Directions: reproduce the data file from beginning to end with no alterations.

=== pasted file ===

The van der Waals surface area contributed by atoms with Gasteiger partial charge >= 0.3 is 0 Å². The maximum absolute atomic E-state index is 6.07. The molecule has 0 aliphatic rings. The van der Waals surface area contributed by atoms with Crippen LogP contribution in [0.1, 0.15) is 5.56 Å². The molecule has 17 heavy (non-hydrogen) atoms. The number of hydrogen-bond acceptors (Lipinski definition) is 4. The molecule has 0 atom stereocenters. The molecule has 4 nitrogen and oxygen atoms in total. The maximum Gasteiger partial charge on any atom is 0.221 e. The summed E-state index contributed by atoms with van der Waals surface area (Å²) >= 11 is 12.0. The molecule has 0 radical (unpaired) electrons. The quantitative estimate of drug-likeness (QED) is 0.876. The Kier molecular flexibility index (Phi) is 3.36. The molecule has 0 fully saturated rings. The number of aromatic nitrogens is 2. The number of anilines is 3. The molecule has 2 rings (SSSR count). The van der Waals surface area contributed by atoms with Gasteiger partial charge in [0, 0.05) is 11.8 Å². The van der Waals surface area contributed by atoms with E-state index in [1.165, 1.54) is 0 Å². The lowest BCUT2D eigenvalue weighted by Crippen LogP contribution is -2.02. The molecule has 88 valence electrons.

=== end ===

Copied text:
The van der Waals surface area contributed by atoms with Gasteiger partial charge >= 0.3 is 0 Å². The maximum absolute atomic E-state index is 6.07. The molecule has 0 aliphatic rings. The van der Waals surface area contributed by atoms with Crippen LogP contribution in [0.1, 0.15) is 5.56 Å². The molecule has 17 heavy (non-hydrogen) atoms. The number of hydrogen-bond acceptors (Lipinski definition) is 4. The molecule has 0 atom stereocenters. The molecule has 4 nitrogen and oxygen atoms in total. The maximum Gasteiger partial charge on any atom is 0.221 e. The summed E-state index contributed by atoms with van der Waals surface area (Å²) >= 11 is 12.0. The molecule has 0 radical (unpaired) electrons. The quantitative estimate of drug-likeness (QED) is 0.876. The Kier molecular flexibility index (Phi) is 3.36. The molecule has 0 fully saturated rings. The number of aromatic nitrogens is 2. The number of anilines is 3. The molecule has 2 rings (SSSR count). The van der Waals surface area contributed by atoms with Gasteiger partial charge in [0, 0.05) is 11.8 Å². The van der Waals surface area contributed by atoms with E-state index in [1.165, 1.54) is 0 Å². The lowest BCUT2D eigenvalue weighted by Crippen LogP contribution is -2.02. The molecule has 88 valence electrons.